We wouldn’t have the courage or confidence to ‘rent for life’, I’m afraid. (Very afraid!~) Perhaps if we were confident that we could consistently excel in a non-property asset into our late-80s, it might be different. There’s a lot of reassurance in watching tenants and inflation repay your debt, with the comfort of brick-and-mortar owned outright in the long term… . 😉

    Happy New Year to all. 😀

  • 9 Ned S // Jan 4, 2011 at 7:24 am

    Albert Edwards: “Big structural bear markets take 19 years on average and have four recessions,” he says. “We’ve had two.” :

    http://www.guardian.co.uk/business/2011/jan/03/albert-edwards-socgen-bear

  • 10 Greg Atkinson // Jan 4, 2011 at 9:41 am

    That outlook covers quite a period…19 years! Anyway recessions are part of the economic cycle so as I have written a few times I expect them to roll along ever decade or so.

    I reckon the US is set for it’s own ‘Lost Decade’ and is already a few years into it.

    The big question I keep asking myself is: “when will the next major recession hit the Australian economy” ?

    My guess at this stage is 2011/2012.

  • 11 Ned S // Jan 4, 2011 at 10:31 am

    The QLD floods aren’t helping at the moment Greg. If you were into trading commodity futures, coking coal probably would have been worth a look a while back.

  • 12 Greg Atkinson // Jan 4, 2011 at 10:42 pm

    Yes indeed the floods will affect the market. I wonder why we always seem to get caught out by the floods after years of drought?

  • 13 Remy // Feb 3, 2011 at 10:16 pm

    Hi Greg,

    This is a really helpful summary of the economic situation right now.

    I am a school student and I currently have an assignment on the economic indicators of australia.

    This is the assesment topic:

    Utilising economic indicators and economic commentary, analyse the major reasons for the position of the Australian economy on the business cycle and the emerging concerns about inflation.

    Given your knowledge of macroeconomic management, identify and evaluate the various policy options available to the Reserve Bank of Australia and the federal government in managing the economy.

    Do you have any comments to say about this or opinions on what i should incorporate in this report.

    Thank you!

  • 14 Greg Atkinson // Feb 4, 2011 at 11:02 am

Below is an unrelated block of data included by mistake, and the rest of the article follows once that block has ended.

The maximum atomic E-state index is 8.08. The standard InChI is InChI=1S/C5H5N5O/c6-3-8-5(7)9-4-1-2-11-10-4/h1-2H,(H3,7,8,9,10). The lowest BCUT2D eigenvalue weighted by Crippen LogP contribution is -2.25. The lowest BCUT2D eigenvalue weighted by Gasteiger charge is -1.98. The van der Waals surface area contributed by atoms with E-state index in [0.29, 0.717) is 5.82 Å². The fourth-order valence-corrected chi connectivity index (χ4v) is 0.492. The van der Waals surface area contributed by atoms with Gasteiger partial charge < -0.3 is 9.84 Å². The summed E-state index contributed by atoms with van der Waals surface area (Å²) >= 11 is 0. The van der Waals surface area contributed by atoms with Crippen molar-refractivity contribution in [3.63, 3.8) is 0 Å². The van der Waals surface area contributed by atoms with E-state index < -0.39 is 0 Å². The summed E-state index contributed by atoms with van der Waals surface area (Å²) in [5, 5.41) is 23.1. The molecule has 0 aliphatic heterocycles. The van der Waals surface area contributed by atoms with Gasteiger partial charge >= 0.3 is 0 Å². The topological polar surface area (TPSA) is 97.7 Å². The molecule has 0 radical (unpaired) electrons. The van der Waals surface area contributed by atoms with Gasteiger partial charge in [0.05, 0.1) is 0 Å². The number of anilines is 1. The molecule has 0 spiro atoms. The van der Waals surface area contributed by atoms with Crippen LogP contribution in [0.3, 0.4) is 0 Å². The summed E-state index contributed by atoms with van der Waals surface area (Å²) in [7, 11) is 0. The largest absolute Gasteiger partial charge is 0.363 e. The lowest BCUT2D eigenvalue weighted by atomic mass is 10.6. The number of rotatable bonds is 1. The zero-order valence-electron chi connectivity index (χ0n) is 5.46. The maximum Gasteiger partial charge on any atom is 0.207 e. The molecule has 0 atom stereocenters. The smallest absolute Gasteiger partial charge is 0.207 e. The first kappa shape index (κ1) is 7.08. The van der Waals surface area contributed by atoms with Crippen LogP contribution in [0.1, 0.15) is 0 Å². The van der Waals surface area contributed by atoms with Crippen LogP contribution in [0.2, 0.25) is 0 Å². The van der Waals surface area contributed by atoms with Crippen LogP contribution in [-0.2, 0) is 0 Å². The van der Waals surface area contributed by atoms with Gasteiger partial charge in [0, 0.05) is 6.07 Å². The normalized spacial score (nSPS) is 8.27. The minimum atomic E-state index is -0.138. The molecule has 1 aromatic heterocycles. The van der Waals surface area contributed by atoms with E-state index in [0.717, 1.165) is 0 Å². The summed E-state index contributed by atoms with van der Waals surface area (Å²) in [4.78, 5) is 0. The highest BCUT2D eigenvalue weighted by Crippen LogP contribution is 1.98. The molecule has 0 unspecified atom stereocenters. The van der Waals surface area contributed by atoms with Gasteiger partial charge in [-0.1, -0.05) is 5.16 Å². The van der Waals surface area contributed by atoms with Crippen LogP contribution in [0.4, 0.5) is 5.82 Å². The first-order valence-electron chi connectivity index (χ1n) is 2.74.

Hi Remy, I am probably not the best person to ask if you want to get a good grade as my answers would probably not make your teacher very happy 🙂

    The options available to the RBA are actually fairly limited and are set out well on their website. Their main tool is interest rates, but how effective this is in managing the economy is questionable. I could rant on some more but if you google ‘interest rates and the economy’ and a few variations you will see plenty of discussion on the subject.

    I also think this post of mine: GDP growth does not equal a quality Australian economy. is worth looking at, especially the YouTube clip. It raises a lot of questions about the obsession policy makers have with GDP growth.

    Regarding what the Government can do, I suggest you list up the areas they have a direct impact and google away. In the economy and politics section on this site I talk about some of these areas such as:

    – Taxation polices.
    – Workplace reform.
    – Government spending.
    – Sector regulation. (financial, telecoms etc)

    But there is much, much more.

    Finally, have a look at inflation from a few different angles. Don’t forget we also import inflation and deflation.

    We could also question the wisdom of raising interest rates as a means to control inflation while the Government is spending to try prop up GDP growth.

    Anyway, I hope that gets you started. Some other readers might be able to suggest some ideas as well to help you with your assignment.

    P.S Throw in the Baltic Dry Index as well..that will catch your teacher off guard 😉

  • 15 Remy // Feb 6, 2011 at 9:40 am

    Dear Greg,

    That is so wonderful! Thank you for taking the time to write that for me! I will definitly have a look at all of that and the other post you linked me to is great!

    Can’t wait to ace this assignment!

    Thank you so much!!!!!!

    Remy 🙂

  • 16 Greg Atkinson // Feb 7, 2011 at 8:45 pm

    You are welcome Remy. Good luck!